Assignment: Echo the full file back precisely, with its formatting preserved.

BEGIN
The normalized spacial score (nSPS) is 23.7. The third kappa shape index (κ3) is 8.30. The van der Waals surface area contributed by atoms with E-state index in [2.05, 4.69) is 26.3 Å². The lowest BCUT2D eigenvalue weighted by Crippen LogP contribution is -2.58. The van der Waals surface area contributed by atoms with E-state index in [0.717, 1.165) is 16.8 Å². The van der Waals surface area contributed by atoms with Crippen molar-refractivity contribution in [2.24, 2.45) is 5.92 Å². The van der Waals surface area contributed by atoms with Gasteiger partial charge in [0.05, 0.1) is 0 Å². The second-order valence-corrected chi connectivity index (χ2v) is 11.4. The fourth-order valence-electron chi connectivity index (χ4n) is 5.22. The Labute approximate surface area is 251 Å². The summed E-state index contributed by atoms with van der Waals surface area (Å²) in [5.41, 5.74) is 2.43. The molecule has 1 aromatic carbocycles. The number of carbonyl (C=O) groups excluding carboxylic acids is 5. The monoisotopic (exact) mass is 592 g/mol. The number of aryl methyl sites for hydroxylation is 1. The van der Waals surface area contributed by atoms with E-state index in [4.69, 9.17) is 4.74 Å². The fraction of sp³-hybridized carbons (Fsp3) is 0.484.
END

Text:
The normalized spacial score (nSPS) is 23.7. The third kappa shape index (κ3) is 8.30. The van der Waals surface area contributed by atoms with E-state index in [2.05, 4.69) is 26.3 Å². The lowest BCUT2D eigenvalue weighted by Crippen LogP contribution is -2.58. The van der Waals surface area contributed by atoms with E-state index in [0.717, 1.165) is 16.8 Å². The van der Waals surface area contributed by atoms with Crippen molar-refractivity contribution in [2.24, 2.45) is 5.92 Å². The van der Waals surface area contributed by atoms with Gasteiger partial charge in [0.05, 0.1) is 0 Å². The second-order valence-corrected chi connectivity index (χ2v) is 11.4. The fourth-order valence-electron chi connectivity index (χ4n) is 5.22. The Labute approximate surface area is 251 Å². The summed E-state index contributed by atoms with van der Waals surface area (Å²) in [5.41, 5.74) is 2.43. The molecule has 1 aromatic carbocycles. The number of carbonyl (C=O) groups excluding carboxylic acids is 5. The monoisotopic (exact) mass is 592 g/mol. The number of aryl methyl sites for hydroxylation is 1. The van der Waals surface area contributed by atoms with E-state index in [4.69, 9.17) is 4.74 Å². The fraction of sp³-hybridized carbons (Fsp3) is 0.484.